The cell cycle
The DNA molecule has two functions:
- Carry recipes for proteins (genetic information).
- Carry the genetic information to the next generation.
By replicating, the genetic information may be carried to the next generation.
In an individual (or part of an individual) that is growing, the cells find themselves in the cell cycle.
- The cell is actively dividing, forming two new cells.
- The phase in between two periods of mitosis
The interphase is divided in three sub-phases:
- G1: Rapid growth, normal metabolic activity
- (Sometimes also G0, if the cell is no longer actively dividing.)
- S: Synthesis of new DNA
- G2: Some growth, preparation for mitosis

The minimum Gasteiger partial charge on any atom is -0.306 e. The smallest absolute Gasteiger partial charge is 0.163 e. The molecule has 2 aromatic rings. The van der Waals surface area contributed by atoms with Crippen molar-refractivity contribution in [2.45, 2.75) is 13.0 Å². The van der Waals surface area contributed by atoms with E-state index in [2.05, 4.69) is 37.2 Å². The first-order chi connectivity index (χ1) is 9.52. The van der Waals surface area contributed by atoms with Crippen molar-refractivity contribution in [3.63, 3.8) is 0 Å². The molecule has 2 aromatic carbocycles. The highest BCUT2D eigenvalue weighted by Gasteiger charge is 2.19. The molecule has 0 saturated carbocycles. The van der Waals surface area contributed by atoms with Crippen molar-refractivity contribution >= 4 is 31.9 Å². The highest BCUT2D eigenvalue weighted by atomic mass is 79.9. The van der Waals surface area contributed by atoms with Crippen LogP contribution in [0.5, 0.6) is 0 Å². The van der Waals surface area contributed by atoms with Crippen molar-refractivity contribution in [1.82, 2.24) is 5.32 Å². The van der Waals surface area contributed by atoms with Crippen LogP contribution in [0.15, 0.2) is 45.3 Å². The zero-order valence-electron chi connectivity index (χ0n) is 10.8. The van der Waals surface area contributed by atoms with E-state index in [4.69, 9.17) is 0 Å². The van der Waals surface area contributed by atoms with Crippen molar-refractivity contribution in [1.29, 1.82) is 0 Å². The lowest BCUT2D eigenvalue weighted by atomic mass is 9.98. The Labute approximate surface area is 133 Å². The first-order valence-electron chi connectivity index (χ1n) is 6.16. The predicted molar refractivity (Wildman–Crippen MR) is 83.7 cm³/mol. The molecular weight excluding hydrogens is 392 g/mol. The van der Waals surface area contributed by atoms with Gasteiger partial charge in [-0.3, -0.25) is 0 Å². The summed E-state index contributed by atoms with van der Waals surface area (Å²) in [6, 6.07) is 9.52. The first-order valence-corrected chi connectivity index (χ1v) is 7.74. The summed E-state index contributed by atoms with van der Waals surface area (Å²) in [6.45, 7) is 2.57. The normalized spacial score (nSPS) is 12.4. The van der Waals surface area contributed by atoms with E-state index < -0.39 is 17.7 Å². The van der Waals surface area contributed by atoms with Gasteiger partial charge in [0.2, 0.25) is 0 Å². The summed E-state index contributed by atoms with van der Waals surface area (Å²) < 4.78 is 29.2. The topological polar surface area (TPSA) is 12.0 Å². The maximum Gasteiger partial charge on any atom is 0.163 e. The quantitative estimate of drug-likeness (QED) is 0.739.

The replication fork
DNA may be copied because the two strands are complementary to each other. Flash animation by prof. Giannini can be found here.
- Opens up the DNA molecule (like a "zipper").
SSBPs (single-strand binding proteins)
- Stabilizing, prevent the single strands from joining again.
- Lays down a small strand of RNA (primer).
- The primer functions as a starting point for the DNA polymerase.
- Synthesizes new DNA.
- Nucleotides are base-paired with the nucleobases in the single DNA-strand (template).
- Nucleotides are joined to form a new DNA-strand.
Leading and lagging strand
- Leading strand: Synthesized in one fell swoop.
- Lagging strand: Because of the chemical structure of DNA, this strand must be synthesized "backward". This leads to the formation of Okazaki fragments.
- RNA primers replaced by DNA.
- Okazaki fragments ligated with help of a ligase.
- Ready for mitosis!